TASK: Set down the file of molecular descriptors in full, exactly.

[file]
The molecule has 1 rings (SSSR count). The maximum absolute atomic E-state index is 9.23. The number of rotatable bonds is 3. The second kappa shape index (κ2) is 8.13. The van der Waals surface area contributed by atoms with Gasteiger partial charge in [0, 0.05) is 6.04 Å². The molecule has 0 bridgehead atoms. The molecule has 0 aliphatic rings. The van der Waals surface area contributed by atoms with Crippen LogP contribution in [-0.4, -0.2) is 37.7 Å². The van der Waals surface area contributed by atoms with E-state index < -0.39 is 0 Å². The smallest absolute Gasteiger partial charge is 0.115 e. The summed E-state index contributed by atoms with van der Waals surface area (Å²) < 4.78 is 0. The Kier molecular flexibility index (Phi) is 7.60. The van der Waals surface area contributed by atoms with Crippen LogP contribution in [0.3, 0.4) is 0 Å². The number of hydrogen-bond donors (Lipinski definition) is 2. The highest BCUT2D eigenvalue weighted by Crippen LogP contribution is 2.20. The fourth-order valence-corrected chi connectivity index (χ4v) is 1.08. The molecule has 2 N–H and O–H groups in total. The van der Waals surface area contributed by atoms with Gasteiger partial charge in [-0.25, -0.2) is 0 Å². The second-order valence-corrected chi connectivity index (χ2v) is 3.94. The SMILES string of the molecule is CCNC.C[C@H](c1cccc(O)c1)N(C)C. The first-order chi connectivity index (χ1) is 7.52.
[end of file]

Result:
The molecule has 1 rings (SSSR count). The maximum absolute atomic E-state index is 9.23. The number of rotatable bonds is 3. The second kappa shape index (κ2) is 8.13. The van der Waals surface area contributed by atoms with Gasteiger partial charge in [0, 0.05) is 6.04 Å². The molecule has 0 bridgehead atoms. The molecule has 0 aliphatic rings. The van der Waals surface area contributed by atoms with Crippen LogP contribution in [-0.4, -0.2) is 37.7 Å². The van der Waals surface area contributed by atoms with E-state index < -0.39 is 0 Å². The smallest absolute Gasteiger partial charge is 0.115 e. The summed E-state index contributed by atoms with van der Waals surface area (Å²) < 4.78 is 0. The Kier molecular flexibility index (Phi) is 7.60. The van der Waals surface area contributed by atoms with Crippen LogP contribution in [0.3, 0.4) is 0 Å². The number of hydrogen-bond donors (Lipinski definition) is 2. The highest BCUT2D eigenvalue weighted by Crippen LogP contribution is 2.20. The fourth-order valence-corrected chi connectivity index (χ4v) is 1.08. The molecule has 2 N–H and O–H groups in total. The van der Waals surface area contributed by atoms with Gasteiger partial charge in [-0.25, -0.2) is 0 Å². The second-order valence-corrected chi connectivity index (χ2v) is 3.94. The SMILES string of the molecule is CCNC.C[C@H](c1cccc(O)c1)N(C)C. The first-order chi connectivity index (χ1) is 7.52.